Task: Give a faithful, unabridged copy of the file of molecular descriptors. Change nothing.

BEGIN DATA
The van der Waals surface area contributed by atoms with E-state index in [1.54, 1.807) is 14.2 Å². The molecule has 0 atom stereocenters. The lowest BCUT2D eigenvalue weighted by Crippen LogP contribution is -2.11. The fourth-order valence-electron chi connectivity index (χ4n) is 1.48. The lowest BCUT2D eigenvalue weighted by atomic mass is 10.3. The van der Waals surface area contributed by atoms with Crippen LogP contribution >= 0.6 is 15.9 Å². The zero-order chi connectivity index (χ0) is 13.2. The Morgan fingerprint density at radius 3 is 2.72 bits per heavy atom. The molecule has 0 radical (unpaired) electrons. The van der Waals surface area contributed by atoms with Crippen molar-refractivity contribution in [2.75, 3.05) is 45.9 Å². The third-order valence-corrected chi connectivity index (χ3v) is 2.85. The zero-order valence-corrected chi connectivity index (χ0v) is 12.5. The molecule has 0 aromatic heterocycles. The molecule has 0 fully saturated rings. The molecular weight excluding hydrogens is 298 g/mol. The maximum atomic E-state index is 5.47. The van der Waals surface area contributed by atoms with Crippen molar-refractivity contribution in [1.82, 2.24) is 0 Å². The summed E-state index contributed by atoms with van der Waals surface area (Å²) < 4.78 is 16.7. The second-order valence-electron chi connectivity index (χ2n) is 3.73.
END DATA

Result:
The van der Waals surface area contributed by atoms with E-state index in [1.54, 1.807) is 14.2 Å². The molecule has 0 atom stereocenters. The lowest BCUT2D eigenvalue weighted by Crippen LogP contribution is -2.11. The fourth-order valence-electron chi connectivity index (χ4n) is 1.48. The lowest BCUT2D eigenvalue weighted by atomic mass is 10.3. The van der Waals surface area contributed by atoms with Crippen LogP contribution >= 0.6 is 15.9 Å². The zero-order chi connectivity index (χ0) is 13.2. The Morgan fingerprint density at radius 3 is 2.72 bits per heavy atom. The molecule has 0 radical (unpaired) electrons. The van der Waals surface area contributed by atoms with Crippen molar-refractivity contribution in [2.75, 3.05) is 45.9 Å². The third-order valence-corrected chi connectivity index (χ3v) is 2.85. The zero-order valence-corrected chi connectivity index (χ0v) is 12.5. The molecule has 0 aromatic heterocycles. The molecule has 0 fully saturated rings. The molecular weight excluding hydrogens is 298 g/mol. The maximum atomic E-state index is 5.47. The van der Waals surface area contributed by atoms with Crippen molar-refractivity contribution in [1.82, 2.24) is 0 Å². The summed E-state index contributed by atoms with van der Waals surface area (Å²) < 4.78 is 16.7. The second-order valence-electron chi connectivity index (χ2n) is 3.73.